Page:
The easiest way to peel a kiwi is to begin by cutting off both ends with a sharp knife. Place one of the cut-sides down on a cutting board and use the knife to peel from top to bottom, working your way around the fruit.

Here’s the handy recipe:

Makes: 4 Servings

Ingredients:

  • 1 1/2 lb. tomatillos
  • 1 kiwi fruit, peeled
  • 1/2 c. white onion, roughly chopped
  • 1/2 c. cilantro leaves
  • 1 Tbsp. fresh lime juice
  • 1/4 tsp. sugar
  • 2 Jalapeño peppers stemmed, seeded and chopped
  • Salt to taste

Directions:

  1. Remove the husks from your tomatillos and rinse in cold water. Cut them into quarters and place on a greased baking sheet. Set your oven’s broiler to high and place the pan in the oven. Check every two or three minutes to turn the tomatillos and make sure they aren’t burning. Remove from oven when they have a nice brown color.
  2. Meanwhile, place the peeled kiwi, chopped onion, cilantro leaves, lime juice, sugar, and Jalapeño peppers in a food processor or blender.
  3. Add the roasted tomatillos to the food processor and pulse until all of the ingredients are combined but not entirely pureed. You want some little lumps in there.
  4. Taste and adjust seasoning with salt. Chill in fridge for 30 minutes before using. Try this as a dip with tortilla chips, or use it to top your favorite tacos, enchiladas, or tamales.

Dig in!

Nutrition (per serving):

77 calories, 2 g. fat, 2 g. protein, 15 g. carbs, 4 g. fiber. WW PointsPlus: 2

Elderflower Sangria

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Elderflower Sangria

Sangria is one of those wonderfully easy drinks you can throw together at a moment’s notice if you have unexpected company or just feel like snazzing up your regular wine routine. I’ll just go ahead and assume you have a regular wine routine. And that it’s okay to use the word “snazzing.”

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I made this light and refreshing Sangria to go along with the Latin Pork & Tomatillo Stew I brought to a friend’s birthday party. I usually grab a bottle of red wine when I’m craving sangria, but today I thought starting with a dry white wine would make a nice change.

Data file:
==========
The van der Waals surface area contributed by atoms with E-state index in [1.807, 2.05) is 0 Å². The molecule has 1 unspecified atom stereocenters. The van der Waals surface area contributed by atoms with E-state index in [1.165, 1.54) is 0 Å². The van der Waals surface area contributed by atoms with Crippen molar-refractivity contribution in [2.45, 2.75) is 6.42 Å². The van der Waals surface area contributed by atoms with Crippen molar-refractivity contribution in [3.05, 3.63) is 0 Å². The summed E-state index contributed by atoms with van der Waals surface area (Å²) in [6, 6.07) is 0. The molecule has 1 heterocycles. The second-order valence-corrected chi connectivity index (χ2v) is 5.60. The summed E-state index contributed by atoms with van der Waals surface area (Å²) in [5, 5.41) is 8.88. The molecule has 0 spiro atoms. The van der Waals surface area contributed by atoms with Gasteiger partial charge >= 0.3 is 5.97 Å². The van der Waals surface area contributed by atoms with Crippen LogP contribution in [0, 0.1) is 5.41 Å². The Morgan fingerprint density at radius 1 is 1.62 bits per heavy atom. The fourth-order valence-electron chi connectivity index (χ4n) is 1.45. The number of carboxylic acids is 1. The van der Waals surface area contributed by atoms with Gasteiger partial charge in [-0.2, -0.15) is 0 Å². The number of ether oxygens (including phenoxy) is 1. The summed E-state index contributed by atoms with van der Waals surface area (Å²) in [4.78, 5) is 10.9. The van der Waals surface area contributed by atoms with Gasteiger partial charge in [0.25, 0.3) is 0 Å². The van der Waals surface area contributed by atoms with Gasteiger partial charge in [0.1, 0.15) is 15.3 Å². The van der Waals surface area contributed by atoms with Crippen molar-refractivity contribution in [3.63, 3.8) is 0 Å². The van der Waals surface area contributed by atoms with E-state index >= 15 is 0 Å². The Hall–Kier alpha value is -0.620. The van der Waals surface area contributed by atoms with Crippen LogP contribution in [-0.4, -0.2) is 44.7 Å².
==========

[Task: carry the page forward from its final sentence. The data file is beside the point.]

I made the husband pick up a bottle of St. Germain (elderflower liqueur) a few weekends back to make elderflower mimosas for my sister’s birthday. Unfortunately Luckily I had also made a (delicious!) batch of lavender lemonade that morning so the elderflower liqueur went mostly untouched. This left me with the majority of a bottle of elderflower liqueur and no specific plans for it. I’ve just been casually adding it to stuff the past few weeks because it is DELICIOUS. It’s not cheap, but it so fun and fancy. And yummy. And did I mention delicious?

 

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I’m practically swimming in cherries at my house so I pitted and halved a few to include with the plums and blueberries.

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My basic method for making sangria includes a bottle of wine, some fruit, something fizzy, and some type of sweet liqueur. I particularly love doing a red wine sangria with ginger ale and limoncello!

I liked that this sangria wasn’t overly sweet, but if you prefer yours on the sugary-side I’d suggest adding extra triple sec.

Bottoms up!

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Makes: 6 Servings

Ingredients:

  • 750 ml. (1 bottle) dry white wine (I used an un-oaked chardonnay)
  • 1.5 oz orange liqueur (triple sec)
  • 3 oz. Elderflower liqueur (I used St. Germain)
  • 1/4 c. blueberries, halved
  • 1 red plum, sliced thin
  • 1 c. cherries, pitted and halved
  • 2 c. unsweetened sparkling lime water (if you can’t find this, just use club soda and lime juice)

Directions:

  1. Mix the first 6 ingredients.
  2. Let the flavors mingle.
  3. When you’re ready to serve, add the bubbles pour!